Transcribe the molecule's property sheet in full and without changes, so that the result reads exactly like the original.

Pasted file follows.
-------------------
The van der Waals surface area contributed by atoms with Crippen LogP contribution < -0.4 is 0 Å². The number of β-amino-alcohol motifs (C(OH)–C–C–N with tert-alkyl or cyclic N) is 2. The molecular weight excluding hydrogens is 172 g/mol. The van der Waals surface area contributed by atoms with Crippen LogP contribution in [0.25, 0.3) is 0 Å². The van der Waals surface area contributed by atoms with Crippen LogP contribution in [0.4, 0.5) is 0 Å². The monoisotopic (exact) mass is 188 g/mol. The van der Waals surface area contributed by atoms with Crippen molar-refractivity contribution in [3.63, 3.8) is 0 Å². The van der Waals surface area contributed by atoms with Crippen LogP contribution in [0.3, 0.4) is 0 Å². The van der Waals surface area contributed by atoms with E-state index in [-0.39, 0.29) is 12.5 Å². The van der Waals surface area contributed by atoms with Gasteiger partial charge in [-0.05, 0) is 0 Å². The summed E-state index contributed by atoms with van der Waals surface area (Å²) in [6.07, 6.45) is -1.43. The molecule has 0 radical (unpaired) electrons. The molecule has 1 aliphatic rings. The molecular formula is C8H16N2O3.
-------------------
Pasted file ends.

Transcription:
The van der Waals surface area contributed by atoms with Crippen LogP contribution < -0.4 is 0 Å². The number of β-amino-alcohol motifs (C(OH)–C–C–N with tert-alkyl or cyclic N) is 2. The molecular weight excluding hydrogens is 172 g/mol. The van der Waals surface area contributed by atoms with Crippen LogP contribution in [0.25, 0.3) is 0 Å². The van der Waals surface area contributed by atoms with Crippen LogP contribution in [0.4, 0.5) is 0 Å². The monoisotopic (exact) mass is 188 g/mol. The van der Waals surface area contributed by atoms with Crippen molar-refractivity contribution in [3.63, 3.8) is 0 Å². The van der Waals surface area contributed by atoms with Crippen LogP contribution in [0.3, 0.4) is 0 Å². The van der Waals surface area contributed by atoms with E-state index in [-0.39, 0.29) is 12.5 Å². The van der Waals surface area contributed by atoms with Gasteiger partial charge in [-0.05, 0) is 0 Å². The summed E-state index contributed by atoms with van der Waals surface area (Å²) in [6.07, 6.45) is -1.43. The molecule has 0 radical (unpaired) electrons. The molecule has 1 aliphatic rings. The molecular formula is C8H16N2O3.